However, while there has been much discussion across the political spectrum about the way in which communities have been disenfranchised or distanced from decision making processes, there have been few genuine attempts to engage people faced by precariousness in active dialogue about the future of their communities and the possible contribution that their culture may make to policy development.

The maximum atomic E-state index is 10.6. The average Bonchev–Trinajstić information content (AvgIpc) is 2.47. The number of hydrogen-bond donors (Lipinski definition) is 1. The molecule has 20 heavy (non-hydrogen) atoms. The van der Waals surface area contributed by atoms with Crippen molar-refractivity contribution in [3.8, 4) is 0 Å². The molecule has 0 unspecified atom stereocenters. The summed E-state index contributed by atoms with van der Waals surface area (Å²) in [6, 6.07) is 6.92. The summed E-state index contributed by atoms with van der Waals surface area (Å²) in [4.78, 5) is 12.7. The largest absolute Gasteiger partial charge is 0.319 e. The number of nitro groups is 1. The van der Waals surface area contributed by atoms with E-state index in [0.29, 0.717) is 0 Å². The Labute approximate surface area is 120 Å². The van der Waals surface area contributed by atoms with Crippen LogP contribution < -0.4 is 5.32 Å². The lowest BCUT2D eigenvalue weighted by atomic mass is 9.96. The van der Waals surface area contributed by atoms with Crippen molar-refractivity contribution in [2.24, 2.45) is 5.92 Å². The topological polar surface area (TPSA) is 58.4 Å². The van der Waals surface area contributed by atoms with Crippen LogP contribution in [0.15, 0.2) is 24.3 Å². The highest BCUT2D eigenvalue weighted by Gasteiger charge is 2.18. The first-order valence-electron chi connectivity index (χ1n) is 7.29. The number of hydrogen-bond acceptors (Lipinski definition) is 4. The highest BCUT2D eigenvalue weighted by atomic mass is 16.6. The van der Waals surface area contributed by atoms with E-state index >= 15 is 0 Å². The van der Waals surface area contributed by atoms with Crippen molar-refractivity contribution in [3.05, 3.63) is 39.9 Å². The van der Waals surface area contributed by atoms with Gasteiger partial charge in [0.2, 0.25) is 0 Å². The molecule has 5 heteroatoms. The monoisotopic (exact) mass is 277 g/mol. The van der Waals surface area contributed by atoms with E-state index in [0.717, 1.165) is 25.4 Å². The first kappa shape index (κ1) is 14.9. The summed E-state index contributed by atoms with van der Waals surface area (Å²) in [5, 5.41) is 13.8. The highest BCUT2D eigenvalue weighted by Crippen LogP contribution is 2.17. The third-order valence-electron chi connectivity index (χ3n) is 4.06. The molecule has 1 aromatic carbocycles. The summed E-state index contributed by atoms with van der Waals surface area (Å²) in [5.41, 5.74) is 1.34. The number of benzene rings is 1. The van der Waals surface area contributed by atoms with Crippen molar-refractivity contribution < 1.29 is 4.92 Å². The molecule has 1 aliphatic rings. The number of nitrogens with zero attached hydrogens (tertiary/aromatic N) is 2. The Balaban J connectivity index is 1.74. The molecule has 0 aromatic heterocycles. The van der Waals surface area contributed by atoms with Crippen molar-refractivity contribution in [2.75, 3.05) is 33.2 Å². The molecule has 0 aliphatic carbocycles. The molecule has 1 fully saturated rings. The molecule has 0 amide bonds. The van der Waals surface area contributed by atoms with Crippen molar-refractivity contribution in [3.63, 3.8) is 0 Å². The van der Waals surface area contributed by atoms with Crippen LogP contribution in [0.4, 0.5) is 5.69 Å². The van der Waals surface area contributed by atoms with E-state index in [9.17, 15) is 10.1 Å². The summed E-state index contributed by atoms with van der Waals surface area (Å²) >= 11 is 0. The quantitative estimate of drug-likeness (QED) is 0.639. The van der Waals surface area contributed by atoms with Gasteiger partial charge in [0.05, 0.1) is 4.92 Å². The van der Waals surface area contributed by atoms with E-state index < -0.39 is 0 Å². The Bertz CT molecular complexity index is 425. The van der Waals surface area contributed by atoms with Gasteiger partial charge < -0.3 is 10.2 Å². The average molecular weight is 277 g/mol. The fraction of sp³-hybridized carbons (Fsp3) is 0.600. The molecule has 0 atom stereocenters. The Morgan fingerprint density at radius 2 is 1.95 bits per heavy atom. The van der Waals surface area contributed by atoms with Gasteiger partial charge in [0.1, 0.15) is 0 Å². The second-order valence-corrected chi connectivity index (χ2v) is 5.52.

This project attempts to overcome this by bringing together non-academic community co-researchers from Ashington, in Northumberland, and Aboriginal communities, from around Brisbane, with academics from a range of backgrounds to identify and foster culture capable of promoting well-being in seriously alienated groups.